Australian labour market – labour wastage rate rises above 15 per cent!

The economic news leading into today’s ABS labour force release was poor. Last week, the national accounts for the June-quarter was released and showed a marked slowing in the Australian economy during that quarter. Many commentators claimed the data wasn’t accurate and would be revised upwards. I don’t think that is the case. Yesterday, there was terrible data released relating to the drop in consumer confidence. And today’s release of the – Labour Force data – for November 2014 by the Australian Bureau of Statistics is consistent with that news. The labour market is weak and getting weaker. Employment is stumbling along and dominated by part-time employment growth. Unemployment continues to rise. Underemployment has rocketed up as working hours have fallen over the last month. The broad ABS labour underutilisation rate – the sum of unemployment and underemployment – is now at 15 per cent. That is a crisis. But the government still claims it needs to cut net public spending. For what purpose? To reduce the fiscal deficit even though this will cause a massive loss of national income and a further rise in unemployment and underemployment. And … as the current evidence suggests, the fall in activity will kill tax revenue and the fiscal deficit will rise anyway. It would be better if the government accepted its responsibility as the currency issuer and stimulated the economy with a job creation plan.
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    Posted in Labour Force | 16 Comments

    Trickle down economics – the evidence is damning

    The condition known as – Schizophrenia – describes “a mental disorder often characterized by abnormal social behavior and failure to recognize what is real”. Then again, the condition known as – Dissociative identity disorder – describes a condition where a person has “at least two distinct and relatively enduring identities or dissociated personality states that alternately control a person’s behavior”. If these states can be applied to institutions, then the OECD needs urgent medical attention. The OECD released a working paper yesterday (December 9, 2014) – Trends in Income Inequality and its Impact on Economic Growth – by Federico Cingano. It provides evidence that destroys the basic tenets of neo-liberal economics and supports a wider social and economic involvement of government in the provision of public services and infrastructure, particularly to low income groups. The fiscal implication is that deficits need to be higher.
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      Posted in Economics | 29 Comments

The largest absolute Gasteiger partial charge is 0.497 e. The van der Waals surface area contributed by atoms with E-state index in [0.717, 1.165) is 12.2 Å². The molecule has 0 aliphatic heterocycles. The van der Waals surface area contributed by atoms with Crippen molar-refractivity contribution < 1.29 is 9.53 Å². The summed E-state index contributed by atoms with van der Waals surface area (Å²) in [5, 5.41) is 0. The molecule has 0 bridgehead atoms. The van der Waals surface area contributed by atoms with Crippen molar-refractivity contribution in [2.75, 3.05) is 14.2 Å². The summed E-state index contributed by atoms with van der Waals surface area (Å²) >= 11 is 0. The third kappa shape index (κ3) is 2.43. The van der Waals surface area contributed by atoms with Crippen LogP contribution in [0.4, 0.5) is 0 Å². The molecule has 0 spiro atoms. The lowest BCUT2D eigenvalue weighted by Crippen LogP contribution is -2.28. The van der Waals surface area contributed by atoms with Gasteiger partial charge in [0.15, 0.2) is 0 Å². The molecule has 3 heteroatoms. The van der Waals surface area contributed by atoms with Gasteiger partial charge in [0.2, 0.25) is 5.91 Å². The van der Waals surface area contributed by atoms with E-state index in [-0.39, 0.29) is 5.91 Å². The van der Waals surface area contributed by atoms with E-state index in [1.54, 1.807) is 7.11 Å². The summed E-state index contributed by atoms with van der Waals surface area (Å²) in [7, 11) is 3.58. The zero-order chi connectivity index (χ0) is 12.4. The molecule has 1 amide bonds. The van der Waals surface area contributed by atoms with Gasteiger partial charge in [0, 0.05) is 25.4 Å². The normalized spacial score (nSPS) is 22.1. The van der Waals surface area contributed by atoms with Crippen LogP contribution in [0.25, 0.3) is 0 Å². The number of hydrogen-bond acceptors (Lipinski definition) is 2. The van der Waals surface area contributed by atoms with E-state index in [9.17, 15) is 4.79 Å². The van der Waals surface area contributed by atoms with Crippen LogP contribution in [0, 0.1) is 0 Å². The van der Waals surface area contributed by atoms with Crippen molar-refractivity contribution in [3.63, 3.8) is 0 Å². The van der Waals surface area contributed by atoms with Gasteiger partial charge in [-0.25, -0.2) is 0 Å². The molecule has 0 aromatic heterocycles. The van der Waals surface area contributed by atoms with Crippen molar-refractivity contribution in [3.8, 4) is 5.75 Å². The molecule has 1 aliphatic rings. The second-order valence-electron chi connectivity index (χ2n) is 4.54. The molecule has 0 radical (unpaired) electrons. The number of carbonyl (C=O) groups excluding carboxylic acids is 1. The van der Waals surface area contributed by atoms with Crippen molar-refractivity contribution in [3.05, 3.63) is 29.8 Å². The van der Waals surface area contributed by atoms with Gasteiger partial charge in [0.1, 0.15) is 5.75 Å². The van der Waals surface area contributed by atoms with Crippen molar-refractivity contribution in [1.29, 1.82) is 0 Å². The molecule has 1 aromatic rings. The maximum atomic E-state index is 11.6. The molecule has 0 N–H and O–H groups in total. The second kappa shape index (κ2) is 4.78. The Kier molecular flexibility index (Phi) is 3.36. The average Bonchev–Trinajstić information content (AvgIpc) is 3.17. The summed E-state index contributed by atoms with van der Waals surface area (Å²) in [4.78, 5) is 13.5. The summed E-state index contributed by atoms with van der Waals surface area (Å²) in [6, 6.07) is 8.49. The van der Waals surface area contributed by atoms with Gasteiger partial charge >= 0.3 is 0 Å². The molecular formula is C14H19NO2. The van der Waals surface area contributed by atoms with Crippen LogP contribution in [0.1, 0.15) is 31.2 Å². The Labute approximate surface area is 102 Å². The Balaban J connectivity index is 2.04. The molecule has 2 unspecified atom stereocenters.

A lost decade for Australia – only if we allow fools to continue governing

      It is almost unbelievable what some journalists think passes for quality writing. Today (December 9, 2014) Australians were trying to deal with the vicious new scheme designed by the Federal government to herd unemployed indigenous people in remote communities into below legal wage work-for-the-dole schemes because the government refuses to use its fiscal capacity to generate jobs where there are none, and then, just after lunch we were confronted with an article in the Fairfax press – Australia adrift: Lost decade beckons as good fortune wanes – that beggars belief. Australia will have a lost decade if it continues to elect governments, which work against the national interest. There is nothing predetermined about it. The rise and fall of the mining sector is an historical given – we have been through these cycles before. It all depends on how the Federal government deploys its fiscal policy tools. If it continues to run pro-cyclical policy (cutting when private spending is weak) then things will get worse. It we break out of the austerity trap, then the Government can easily redirect growth back to domestic spending. A major public sector job creation program and a large-scale public infrastructure redevelopment would be ideal ways to begin this policy shift.
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        Posted in Economics | 9 Comments

        “There is plenty of stimulus” – but I am struggling to see it

        “The economy is not weak enough that there needs to be more fiscal stimulus … there’s plenty of stimulus from the Reserve bank with record low interest rates” (Source). That comment came from an Australian private sector investment bank economist. It is an extraordinary comment to make and still claim status as a professional economist. What is the measure of a weak economy? Rising unemployment and underemployment, now well above 15 per cent? Negative real net national disposable income for two consecutive quarters? Real GDP growth barely a 1/3 of it previous trend rate? Because that is the reality in Australia right now and it is getting worse. Further, the RBA has cut the short-term interest rate 14 times since October 2011 and has held the rate at 2.5 per cent (a record low) since September 2013. The unemployment rate has risen by 1.1 per cent since October 2011 and 0.5 per cent since September 2013. When will these clowns in the financial markets finally realise that monetary policy is an ineffective tool for increasing aggregate demand?
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          Posted in Labour Force, National Accounts | 18 Comments

          Saturday Quiz – December 6, 2014 – answers and discussion

          Here are the answers with discussion for yesterday’s quiz. The information provided should help you work out why you missed a question or three! If you haven’t already done the Quiz from yesterday then have a go at it before you read the answers. I hope this helps you develop an understanding of modern monetary theory (MMT) and its application to macroeconomic thinking. Comments as usual welcome, especially if I have made an error.